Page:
Women Who Have March is Women's History Month. Here are some woman you should know about.
Made a Difference
Born: circa 1820
Harriet Tubman was born a slave. She will forever be remembered as the brave woman who helped hundreds of slaves find freedom.
She is often referred to as "Moses" because she led so many of her people to a better life. She led the Underground Railroad for years, assisting runaway slaves on their trip to the Northern States and Canada.
She was never captured and never lost a slave that she was helping. At times there was a price on her head, as high as $40,000.
After the war ended she stayed involved in social issues and opened a home for indigent and aged blacks. The home, in Auburn, New York, was later named after her.
Died: 11- 1962
Eleanor Roosevelt was more than just the wife of the President; the First lady. She was a strong woman with a deep sense of social justice and was a strong leader of both civil rights and women's rights.
Even after her husband died her influence was powerful and her opinions sought after. She was the first woman to speak before a national convention or write a column, syndicated throughout the country. She was also the first woman to hold regular press conferences or be paid to lecture.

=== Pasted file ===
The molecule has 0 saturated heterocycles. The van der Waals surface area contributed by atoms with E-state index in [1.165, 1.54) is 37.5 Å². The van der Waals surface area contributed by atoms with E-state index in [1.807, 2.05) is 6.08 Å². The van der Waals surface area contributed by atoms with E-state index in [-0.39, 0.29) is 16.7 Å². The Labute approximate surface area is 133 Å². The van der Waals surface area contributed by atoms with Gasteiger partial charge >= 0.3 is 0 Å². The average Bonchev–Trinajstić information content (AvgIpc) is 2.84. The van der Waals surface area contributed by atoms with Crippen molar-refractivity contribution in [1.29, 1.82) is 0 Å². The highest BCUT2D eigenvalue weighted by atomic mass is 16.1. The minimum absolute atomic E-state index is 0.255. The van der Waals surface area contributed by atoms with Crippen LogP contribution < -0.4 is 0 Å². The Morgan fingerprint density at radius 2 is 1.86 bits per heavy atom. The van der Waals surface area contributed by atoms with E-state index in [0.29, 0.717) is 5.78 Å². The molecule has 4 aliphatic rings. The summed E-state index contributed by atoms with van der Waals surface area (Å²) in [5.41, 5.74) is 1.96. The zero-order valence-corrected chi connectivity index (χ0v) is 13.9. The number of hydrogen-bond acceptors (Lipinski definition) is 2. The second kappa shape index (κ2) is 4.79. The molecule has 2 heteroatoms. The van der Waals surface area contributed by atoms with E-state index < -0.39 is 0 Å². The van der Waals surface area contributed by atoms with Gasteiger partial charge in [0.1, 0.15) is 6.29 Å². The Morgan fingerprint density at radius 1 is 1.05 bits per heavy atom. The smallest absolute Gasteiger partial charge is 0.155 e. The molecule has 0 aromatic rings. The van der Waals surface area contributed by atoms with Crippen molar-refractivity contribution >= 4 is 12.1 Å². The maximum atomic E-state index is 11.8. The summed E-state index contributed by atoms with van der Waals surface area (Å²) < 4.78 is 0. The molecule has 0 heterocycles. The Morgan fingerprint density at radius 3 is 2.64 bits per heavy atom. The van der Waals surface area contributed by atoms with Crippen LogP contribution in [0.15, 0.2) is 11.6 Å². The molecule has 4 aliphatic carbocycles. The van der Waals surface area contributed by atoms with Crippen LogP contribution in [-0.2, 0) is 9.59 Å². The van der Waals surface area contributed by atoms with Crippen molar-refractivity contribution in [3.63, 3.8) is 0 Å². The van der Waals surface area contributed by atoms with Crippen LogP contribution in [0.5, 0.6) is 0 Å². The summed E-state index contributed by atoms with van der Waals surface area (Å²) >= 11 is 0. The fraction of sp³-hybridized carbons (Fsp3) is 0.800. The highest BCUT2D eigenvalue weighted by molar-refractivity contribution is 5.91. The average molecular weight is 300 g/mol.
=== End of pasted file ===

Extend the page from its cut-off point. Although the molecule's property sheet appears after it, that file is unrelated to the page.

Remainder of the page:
Eleanor Roosevelt and Madame Chiang Kai-shek
On top of everything else, Eleanor Roosevelt had her own radio show. She struggled from early childhood to become the respected woman she was. Her father was an alchoholic and her mother, a beautiful woman herself, was publicly and vocally ashamed of Eleanor's features.
Eleanor was too strong to allow such things to take over her life and she went on to be a role model for many generations of women.
Florence Nightingale was born in Italy, in the city she was named for. Although she was born to aristocracy and wealth she was drawn to nursing. She worked with poor and indigent people and may be best known for her nursing wounded soldiers during the Crimean War.
She was known as "The Woman with the Lamps" because her work took her well into the night and she would visit wounded soldiers by the light of her lantern.
A ward of the hospital at Scutari where Nightingale worked
She was a pioneer in woman's nursing. Before her no one of any "social stature" would consider this profession. She was one of the first to recognize that death rates were always the highest when there was poor nutrition and non-sanitary living conditions. It was her work that first made health officials pay attention to nutrition and sanitation.
Judith A. Resnik
Born: Akron, Ohio 4-5-1949